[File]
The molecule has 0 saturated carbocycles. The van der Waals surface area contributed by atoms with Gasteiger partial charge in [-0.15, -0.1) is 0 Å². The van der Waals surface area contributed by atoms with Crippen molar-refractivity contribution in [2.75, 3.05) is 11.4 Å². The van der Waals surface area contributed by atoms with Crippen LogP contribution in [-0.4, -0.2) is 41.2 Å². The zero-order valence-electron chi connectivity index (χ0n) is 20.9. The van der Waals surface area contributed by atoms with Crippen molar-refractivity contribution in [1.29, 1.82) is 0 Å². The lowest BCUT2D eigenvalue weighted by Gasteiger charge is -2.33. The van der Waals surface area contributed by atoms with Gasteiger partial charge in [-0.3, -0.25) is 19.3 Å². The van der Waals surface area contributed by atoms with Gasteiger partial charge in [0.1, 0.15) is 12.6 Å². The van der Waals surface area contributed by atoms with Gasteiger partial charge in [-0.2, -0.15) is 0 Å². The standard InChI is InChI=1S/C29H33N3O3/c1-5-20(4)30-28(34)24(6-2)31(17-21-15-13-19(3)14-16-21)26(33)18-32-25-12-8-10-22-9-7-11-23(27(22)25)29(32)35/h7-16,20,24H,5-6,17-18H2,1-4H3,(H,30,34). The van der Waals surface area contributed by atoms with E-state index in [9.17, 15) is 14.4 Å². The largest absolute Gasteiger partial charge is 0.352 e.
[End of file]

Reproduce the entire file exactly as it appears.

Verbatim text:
The molecule has 0 saturated carbocycles. The van der Waals surface area contributed by atoms with Gasteiger partial charge in [-0.15, -0.1) is 0 Å². The van der Waals surface area contributed by atoms with Crippen molar-refractivity contribution in [2.75, 3.05) is 11.4 Å². The van der Waals surface area contributed by atoms with Crippen LogP contribution in [-0.4, -0.2) is 41.2 Å². The zero-order valence-electron chi connectivity index (χ0n) is 20.9. The van der Waals surface area contributed by atoms with Crippen molar-refractivity contribution in [1.29, 1.82) is 0 Å². The lowest BCUT2D eigenvalue weighted by Gasteiger charge is -2.33. The van der Waals surface area contributed by atoms with Gasteiger partial charge in [-0.3, -0.25) is 19.3 Å². The van der Waals surface area contributed by atoms with Gasteiger partial charge in [0.1, 0.15) is 12.6 Å². The van der Waals surface area contributed by atoms with Gasteiger partial charge in [-0.2, -0.15) is 0 Å². The standard InChI is InChI=1S/C29H33N3O3/c1-5-20(4)30-28(34)24(6-2)31(17-21-15-13-19(3)14-16-21)26(33)18-32-25-12-8-10-22-9-7-11-23(27(22)25)29(32)35/h7-16,20,24H,5-6,17-18H2,1-4H3,(H,30,34). The van der Waals surface area contributed by atoms with E-state index in [9.17, 15) is 14.4 Å². The largest absolute Gasteiger partial charge is 0.352 e.